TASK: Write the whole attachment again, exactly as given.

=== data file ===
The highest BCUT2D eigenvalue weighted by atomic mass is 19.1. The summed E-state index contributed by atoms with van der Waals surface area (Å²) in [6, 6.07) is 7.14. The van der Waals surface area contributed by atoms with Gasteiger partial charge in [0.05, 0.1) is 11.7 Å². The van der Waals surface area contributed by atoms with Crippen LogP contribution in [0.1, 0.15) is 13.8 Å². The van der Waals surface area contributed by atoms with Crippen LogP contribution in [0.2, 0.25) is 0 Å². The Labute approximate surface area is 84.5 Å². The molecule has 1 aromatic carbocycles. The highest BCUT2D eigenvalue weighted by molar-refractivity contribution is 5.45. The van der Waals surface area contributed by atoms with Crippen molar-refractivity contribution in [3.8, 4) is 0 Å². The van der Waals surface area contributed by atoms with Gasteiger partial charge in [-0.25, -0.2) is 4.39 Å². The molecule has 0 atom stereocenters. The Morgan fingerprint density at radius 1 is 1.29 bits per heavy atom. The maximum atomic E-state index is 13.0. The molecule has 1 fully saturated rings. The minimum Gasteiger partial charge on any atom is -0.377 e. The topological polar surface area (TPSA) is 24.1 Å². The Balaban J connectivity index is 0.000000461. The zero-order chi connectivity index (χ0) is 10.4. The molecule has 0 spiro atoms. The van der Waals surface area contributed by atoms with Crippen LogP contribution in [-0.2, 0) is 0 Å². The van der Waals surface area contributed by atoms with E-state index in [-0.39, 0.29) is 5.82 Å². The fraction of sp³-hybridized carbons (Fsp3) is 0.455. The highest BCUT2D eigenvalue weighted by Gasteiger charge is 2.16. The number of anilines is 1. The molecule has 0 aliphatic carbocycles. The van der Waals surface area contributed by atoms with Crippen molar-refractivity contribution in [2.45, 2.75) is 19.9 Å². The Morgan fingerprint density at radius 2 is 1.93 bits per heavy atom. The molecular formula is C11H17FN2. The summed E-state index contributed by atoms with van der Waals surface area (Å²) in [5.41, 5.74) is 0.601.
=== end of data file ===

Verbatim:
The highest BCUT2D eigenvalue weighted by atomic mass is 19.1. The summed E-state index contributed by atoms with van der Waals surface area (Å²) in [6, 6.07) is 7.14. The van der Waals surface area contributed by atoms with Gasteiger partial charge in [0.05, 0.1) is 11.7 Å². The van der Waals surface area contributed by atoms with Crippen LogP contribution in [0.1, 0.15) is 13.8 Å². The van der Waals surface area contributed by atoms with Crippen LogP contribution in [0.2, 0.25) is 0 Å². The Labute approximate surface area is 84.5 Å². The molecule has 1 aromatic carbocycles. The highest BCUT2D eigenvalue weighted by molar-refractivity contribution is 5.45. The van der Waals surface area contributed by atoms with Crippen molar-refractivity contribution in [3.8, 4) is 0 Å². The van der Waals surface area contributed by atoms with Gasteiger partial charge in [-0.25, -0.2) is 4.39 Å². The molecule has 0 atom stereocenters. The Morgan fingerprint density at radius 1 is 1.29 bits per heavy atom. The maximum atomic E-state index is 13.0. The molecule has 1 fully saturated rings. The minimum Gasteiger partial charge on any atom is -0.377 e. The topological polar surface area (TPSA) is 24.1 Å². The Balaban J connectivity index is 0.000000461. The zero-order chi connectivity index (χ0) is 10.4. The molecule has 0 spiro atoms. The van der Waals surface area contributed by atoms with Crippen LogP contribution in [-0.2, 0) is 0 Å². The van der Waals surface area contributed by atoms with E-state index in [-0.39, 0.29) is 5.82 Å². The fraction of sp³-hybridized carbons (Fsp3) is 0.455. The highest BCUT2D eigenvalue weighted by Gasteiger charge is 2.16. The number of anilines is 1. The molecule has 0 aliphatic carbocycles. The van der Waals surface area contributed by atoms with Crippen molar-refractivity contribution in [2.45, 2.75) is 19.9 Å². The Morgan fingerprint density at radius 2 is 1.93 bits per heavy atom. The molecular formula is C11H17FN2. The summed E-state index contributed by atoms with van der Waals surface area (Å²) in [5.41, 5.74) is 0.601.